The shell of the standard CAA men’s basketball media day was in place Wednesday morning.
While a perennial contender was picked to finish first, a handful of teams received first-place votes. Coaches agreed the league was wide-open, though those presiding over teams picked in the bottom half uttered the usual should-we-really-believe-them comments about how they weren’t really paying attention to the rankings. Towson head coach Pat Skerry cracked wise about not having a catered lunch during the Zoom call and made self-deprecating comments in a thick Boston accent.
But in most ways, it was a media day unlike any other, filled with uncertainty, anxiety and short- and long-term concern befitting a pandemic-ravaged year unlike any other.
“In terms of the complexity of 2020, where do you start?” said Northeastern’s Bill Coen, the league’s longest-tenured head coach. “It’s impacted everything.”
Commissioner Joe D’Antonio’s opening remarks included a discussion of the financial solvency of the CAA following pandemic-related losses and the testing plans for each school. He didn’t have to state the obvious: There are many challenges laying before the league and its members between now and March 6, when the CAA Tournament is scheduled to begin in Washington, D.C.
The CAA, which normally plays a round-robin home-and-home schedule, announced a modified schedule last month in which teams will attempt to play each other at one site on back-to-back weekends with exceptions for travel partners, which will play home-and-homes over a three-day span.
“As you’ve seen, the NCAA’s minimum number of games needed to be played is 13 (for NCAA Tournament consideration),” D’Antonio said. “If you ask me what is our ultimate goal, our ultimate goal is to play all of our games. But at a minimum, we’re hoping that each institution will have an opportunity to play at least the 13 that they need to qualify for the championships.”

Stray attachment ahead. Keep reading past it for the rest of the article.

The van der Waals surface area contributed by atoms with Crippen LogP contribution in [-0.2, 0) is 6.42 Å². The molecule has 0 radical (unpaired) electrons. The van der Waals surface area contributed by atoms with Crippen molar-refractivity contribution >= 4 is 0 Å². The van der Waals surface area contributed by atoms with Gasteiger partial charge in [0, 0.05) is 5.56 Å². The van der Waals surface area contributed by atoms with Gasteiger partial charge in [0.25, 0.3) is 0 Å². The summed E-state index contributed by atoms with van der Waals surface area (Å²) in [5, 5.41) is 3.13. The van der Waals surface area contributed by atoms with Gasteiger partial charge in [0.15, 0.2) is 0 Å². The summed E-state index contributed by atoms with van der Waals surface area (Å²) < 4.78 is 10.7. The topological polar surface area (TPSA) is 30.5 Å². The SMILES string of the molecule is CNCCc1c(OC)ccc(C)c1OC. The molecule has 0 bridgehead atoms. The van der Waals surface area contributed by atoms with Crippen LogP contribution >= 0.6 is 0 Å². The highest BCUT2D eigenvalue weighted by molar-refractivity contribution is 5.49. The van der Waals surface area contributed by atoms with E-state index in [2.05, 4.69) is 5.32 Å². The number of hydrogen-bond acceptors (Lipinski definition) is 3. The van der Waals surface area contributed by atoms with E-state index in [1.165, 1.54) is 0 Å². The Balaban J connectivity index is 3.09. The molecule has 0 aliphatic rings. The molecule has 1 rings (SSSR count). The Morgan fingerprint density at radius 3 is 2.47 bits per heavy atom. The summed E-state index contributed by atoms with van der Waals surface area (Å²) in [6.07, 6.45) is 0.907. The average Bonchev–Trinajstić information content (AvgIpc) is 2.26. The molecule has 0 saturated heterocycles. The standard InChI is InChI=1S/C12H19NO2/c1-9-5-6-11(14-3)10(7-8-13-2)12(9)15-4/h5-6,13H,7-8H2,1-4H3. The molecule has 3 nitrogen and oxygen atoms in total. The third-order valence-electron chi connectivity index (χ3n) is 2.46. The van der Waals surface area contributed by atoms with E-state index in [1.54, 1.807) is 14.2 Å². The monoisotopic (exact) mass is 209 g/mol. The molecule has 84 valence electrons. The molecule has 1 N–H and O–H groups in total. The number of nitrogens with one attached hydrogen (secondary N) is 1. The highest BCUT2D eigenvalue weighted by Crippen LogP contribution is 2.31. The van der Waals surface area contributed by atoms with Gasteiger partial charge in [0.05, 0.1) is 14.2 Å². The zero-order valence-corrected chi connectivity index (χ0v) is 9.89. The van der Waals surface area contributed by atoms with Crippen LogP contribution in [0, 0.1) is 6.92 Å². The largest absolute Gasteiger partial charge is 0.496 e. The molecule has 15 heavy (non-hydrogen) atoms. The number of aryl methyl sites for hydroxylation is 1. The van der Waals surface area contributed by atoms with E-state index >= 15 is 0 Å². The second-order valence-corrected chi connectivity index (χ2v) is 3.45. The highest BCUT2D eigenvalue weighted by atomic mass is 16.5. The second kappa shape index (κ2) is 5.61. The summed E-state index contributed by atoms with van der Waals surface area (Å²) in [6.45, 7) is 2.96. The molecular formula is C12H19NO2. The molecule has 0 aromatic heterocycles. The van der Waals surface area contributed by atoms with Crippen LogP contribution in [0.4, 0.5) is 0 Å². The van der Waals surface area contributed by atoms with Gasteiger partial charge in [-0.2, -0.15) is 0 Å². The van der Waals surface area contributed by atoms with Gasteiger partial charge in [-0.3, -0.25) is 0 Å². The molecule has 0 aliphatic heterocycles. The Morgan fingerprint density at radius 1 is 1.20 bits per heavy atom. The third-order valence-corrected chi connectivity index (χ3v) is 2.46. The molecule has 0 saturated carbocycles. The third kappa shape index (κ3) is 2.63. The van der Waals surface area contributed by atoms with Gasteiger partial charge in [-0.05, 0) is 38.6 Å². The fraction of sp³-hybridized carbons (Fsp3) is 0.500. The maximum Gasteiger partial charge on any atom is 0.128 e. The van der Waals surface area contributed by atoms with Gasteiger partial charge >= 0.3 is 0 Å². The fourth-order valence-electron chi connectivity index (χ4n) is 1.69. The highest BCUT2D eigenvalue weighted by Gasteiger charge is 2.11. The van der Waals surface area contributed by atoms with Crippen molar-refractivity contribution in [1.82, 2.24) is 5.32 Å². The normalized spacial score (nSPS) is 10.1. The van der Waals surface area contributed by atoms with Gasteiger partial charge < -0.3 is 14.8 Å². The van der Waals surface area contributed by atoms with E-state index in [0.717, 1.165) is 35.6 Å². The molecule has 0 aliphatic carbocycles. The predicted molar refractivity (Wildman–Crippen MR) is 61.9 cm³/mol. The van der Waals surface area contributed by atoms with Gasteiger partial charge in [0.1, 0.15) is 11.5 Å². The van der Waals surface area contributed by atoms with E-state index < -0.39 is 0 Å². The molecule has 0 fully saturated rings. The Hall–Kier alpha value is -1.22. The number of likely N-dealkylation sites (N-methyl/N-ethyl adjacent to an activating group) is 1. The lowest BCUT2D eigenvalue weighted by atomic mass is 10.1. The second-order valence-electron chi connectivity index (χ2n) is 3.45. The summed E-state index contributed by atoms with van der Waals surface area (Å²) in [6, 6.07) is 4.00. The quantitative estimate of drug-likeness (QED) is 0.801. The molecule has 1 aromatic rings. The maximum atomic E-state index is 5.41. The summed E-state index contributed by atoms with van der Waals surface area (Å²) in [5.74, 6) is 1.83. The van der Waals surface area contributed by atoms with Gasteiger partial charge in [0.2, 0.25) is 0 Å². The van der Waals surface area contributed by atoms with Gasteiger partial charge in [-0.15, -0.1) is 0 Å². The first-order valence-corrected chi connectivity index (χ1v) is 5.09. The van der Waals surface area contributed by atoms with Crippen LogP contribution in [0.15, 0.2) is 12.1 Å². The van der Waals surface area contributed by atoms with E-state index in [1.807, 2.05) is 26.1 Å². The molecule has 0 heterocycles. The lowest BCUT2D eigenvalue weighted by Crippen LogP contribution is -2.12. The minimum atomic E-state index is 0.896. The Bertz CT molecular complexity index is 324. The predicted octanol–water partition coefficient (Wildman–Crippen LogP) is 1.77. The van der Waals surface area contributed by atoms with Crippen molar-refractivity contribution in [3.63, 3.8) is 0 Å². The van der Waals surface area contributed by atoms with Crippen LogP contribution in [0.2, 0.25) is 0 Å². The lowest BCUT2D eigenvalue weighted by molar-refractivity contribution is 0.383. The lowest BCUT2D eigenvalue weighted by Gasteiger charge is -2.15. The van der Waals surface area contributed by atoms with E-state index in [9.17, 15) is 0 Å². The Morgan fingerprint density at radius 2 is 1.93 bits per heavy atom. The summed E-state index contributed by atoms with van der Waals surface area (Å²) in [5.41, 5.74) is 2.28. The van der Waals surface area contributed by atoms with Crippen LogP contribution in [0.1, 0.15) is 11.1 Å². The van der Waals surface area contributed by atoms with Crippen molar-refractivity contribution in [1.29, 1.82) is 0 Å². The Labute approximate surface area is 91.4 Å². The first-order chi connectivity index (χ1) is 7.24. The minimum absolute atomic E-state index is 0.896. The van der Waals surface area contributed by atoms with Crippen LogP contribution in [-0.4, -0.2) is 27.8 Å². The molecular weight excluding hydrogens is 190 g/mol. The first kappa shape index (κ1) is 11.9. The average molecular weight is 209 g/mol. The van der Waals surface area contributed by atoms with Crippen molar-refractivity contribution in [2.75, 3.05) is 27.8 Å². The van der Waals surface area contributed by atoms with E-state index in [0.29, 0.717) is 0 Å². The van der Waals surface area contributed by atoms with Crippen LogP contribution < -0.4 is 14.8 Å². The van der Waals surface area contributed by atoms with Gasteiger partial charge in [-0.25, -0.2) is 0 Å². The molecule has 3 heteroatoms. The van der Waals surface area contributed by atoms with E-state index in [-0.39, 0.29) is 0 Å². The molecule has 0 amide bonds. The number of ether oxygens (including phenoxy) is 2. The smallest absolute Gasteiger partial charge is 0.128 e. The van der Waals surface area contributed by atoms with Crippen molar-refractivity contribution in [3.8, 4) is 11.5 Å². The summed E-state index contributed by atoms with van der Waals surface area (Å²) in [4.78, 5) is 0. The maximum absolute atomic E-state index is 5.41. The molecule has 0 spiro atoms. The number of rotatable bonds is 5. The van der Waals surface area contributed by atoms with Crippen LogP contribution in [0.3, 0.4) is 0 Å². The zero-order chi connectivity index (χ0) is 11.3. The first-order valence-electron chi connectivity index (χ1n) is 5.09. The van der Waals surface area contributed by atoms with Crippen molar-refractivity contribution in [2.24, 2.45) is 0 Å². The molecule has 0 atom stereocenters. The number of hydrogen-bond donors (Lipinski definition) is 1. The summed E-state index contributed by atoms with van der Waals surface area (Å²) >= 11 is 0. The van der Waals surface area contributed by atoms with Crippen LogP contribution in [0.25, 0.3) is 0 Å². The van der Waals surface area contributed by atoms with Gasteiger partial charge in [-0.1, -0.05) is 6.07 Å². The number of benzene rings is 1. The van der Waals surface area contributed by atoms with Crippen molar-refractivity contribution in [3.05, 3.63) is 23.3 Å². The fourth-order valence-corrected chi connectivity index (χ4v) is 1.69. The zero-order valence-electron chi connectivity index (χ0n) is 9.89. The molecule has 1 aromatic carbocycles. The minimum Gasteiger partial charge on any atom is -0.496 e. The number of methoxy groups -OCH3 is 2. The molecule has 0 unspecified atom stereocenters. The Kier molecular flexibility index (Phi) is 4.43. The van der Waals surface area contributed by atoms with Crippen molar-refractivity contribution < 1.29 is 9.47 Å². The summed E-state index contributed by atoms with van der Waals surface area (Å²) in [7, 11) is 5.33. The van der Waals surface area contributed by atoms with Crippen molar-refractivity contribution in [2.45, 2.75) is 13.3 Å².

Trying to navigate a pandemic is stressful and difficult enough, but league coaches are also concerned with the well-being of one of their own — Hofstra’s Joe Mihalich, the head coach of the defending league champions and preseason favorites who is on a medical leave of absence.
“Hopefully we can get him back and that he’s healthy,” Skerry said. “This thing is precious. I don’t think any of us take that for granted.”
“He’s an unbelievable competitor and great coach and an even better friend to me since I’ve joined the CAA,” Delaware head coach Martin Ingelsby said. “Our basketball program, this community, is thinking about him.”
Before Mihalich was sidelined in August, he joined his nine rivals, peers and friends in regular discussions about coaching in a pandemic — talks and texts that went far deeper and were far more serious in nature than the usual court-side chit-chat during summer recruiting.
“The conference has done a good job of keeping the coaches connected with a lot of virtual Zooms, and I think the coaches have done a good job of staying connected,” Skerry said. “There’s been a good sense of camaraderie amongst the coaches, even though when it goes up Jan. 2, certainly, from our end, we’re going to try to kill them. But we’re rooting for them like heck right now to stay healthy. Guys have been really understanding.”
Each coach is in the position of trying to rush through a team-building process that normally takes place over a span of several months, and doing it with measures in place intended to keep everyone healthy in the midst of a pandemic. Per NCAA regulations, any team that has any member of the program test positive for the coronavirus cannot practice for at least two weeks.
“A ton of information sharing — we talk fairly regularly as a group, I think we talked more this off-season on one-offs, with guys calling each another, checking in,” Coen said. “I think with so much uncertainty, we’re just trying to see if we could come up with best practices or brainstorm best ways to do things. This is going to be a unique year.
“First and foremost, we want to keep and protect the safety of the student-athletes, the coaches and the staffs and all the campuses throughout the league. I think we just as a group just tried to share information and be supportive and learn what best practices may be and try to help be a part of a solution of a very, very difficult problem.”
If a basketball season can be played, it’s likely to be as entertaining and unpredictable as it has been over the last eight seasons, a span in which six schools have won the league’s automatic bid and seven schools have earned at least a share of the regular-season crown at least once.